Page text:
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Mutate object or arrays without changing original source in javascript

Kishore
Hey guys, I am a javascript developer since 3 yrs now. Love React, React Native. Working as a Front End Developer.
・4 min read

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If you are building javascript application irrespective of any framework, you would have faced a specific issue where you want to modify an Object or Array, but with modification, the original value also updating, but you don't want to update the original value.

That's where an immutability helpers libraries help us. I personally prefer Immutability Helper library to handle this but there are others like Immutable JS, which is also a great library.

In this post, I will be discussing the Immutability Helper library and will try to cover most of the features like push, splice, merge, etc.

Prerequisites

Before starting I would like you to go through MDN specification regarding data types and data structures which will give you a fair idea on various kinds of data types and data structures in JS.

The problem

const originalObj = {
  name: 'Volkswagen',
  color: 'red'
}

const newObj = originalObj;

newObj.color = 'green';

console.log(newObj.color); // green
console.log(originalObj.color); // green
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The above example looks strange because I have changed newObj color value but originalObj color value also got the changes. This weird thing is happening because in Javascript Object and Array are reference types, that means if you are creating an object or array in one place and then assigning that value to another variable it takes only one memory allocation. So if you are changing any property value of newObj which has a reference value of originalObj, that means you are changing in only one place. This happens the same for Arrays as well.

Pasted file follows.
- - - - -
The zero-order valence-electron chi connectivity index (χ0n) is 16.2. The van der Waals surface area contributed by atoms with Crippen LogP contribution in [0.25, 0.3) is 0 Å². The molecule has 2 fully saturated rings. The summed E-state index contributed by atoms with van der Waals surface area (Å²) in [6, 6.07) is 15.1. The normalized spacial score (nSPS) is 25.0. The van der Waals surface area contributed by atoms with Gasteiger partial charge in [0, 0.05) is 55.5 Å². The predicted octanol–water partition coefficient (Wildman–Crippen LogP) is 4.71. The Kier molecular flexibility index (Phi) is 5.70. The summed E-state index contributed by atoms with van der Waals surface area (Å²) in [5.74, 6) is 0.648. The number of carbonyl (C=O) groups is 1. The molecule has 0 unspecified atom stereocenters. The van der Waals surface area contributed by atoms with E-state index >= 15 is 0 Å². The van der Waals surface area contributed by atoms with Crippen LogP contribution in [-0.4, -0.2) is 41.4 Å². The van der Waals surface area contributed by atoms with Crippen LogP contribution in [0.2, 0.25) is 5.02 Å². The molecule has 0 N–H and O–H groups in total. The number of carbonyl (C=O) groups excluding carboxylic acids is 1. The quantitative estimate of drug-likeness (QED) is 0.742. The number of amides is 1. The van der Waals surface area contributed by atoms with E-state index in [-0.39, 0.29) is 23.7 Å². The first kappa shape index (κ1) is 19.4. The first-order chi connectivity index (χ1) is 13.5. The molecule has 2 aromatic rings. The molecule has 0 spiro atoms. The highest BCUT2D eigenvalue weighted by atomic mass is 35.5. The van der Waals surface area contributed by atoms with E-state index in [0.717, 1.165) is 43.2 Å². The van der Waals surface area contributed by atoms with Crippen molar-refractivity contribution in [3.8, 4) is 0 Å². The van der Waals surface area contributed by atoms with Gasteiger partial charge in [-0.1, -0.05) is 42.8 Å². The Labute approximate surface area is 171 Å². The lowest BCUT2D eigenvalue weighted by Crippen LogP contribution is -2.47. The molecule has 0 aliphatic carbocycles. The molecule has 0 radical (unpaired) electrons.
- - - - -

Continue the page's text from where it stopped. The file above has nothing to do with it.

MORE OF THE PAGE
More on this you can find here.


Now coming to our main focus area which is how to make object or arrays immutable using Immutability Helper library.

To use Immutability Helper you have to first install it by running the below command

npm install immutability-helper --save
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and import it wherever you want to use

import update from 'immutability-helper';
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Below are some of the commands which we can use

$push

push() all the items in array on the target

Example:

const initialArray = [1, 2, 3];
const newArray = update(initialArray, {$push: [4]});

console.log(initialArray); // [ 1, 2, 3 ]
console.log(newArray); // [ 1, 2, 3, 4 ]
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$splice

For each item in arrays call splice() on the target with the parameters provided by the item

Nested array push example:

const collection = [1, 2, {a: [12, 17, 15]}];
const newCollection = update(collection, {2: {a: {$splice: [[1, 1, 13, 14]]}}});

console.log(collection); // [ 1, 2, { a: [ 12, 17, 15 ] } ]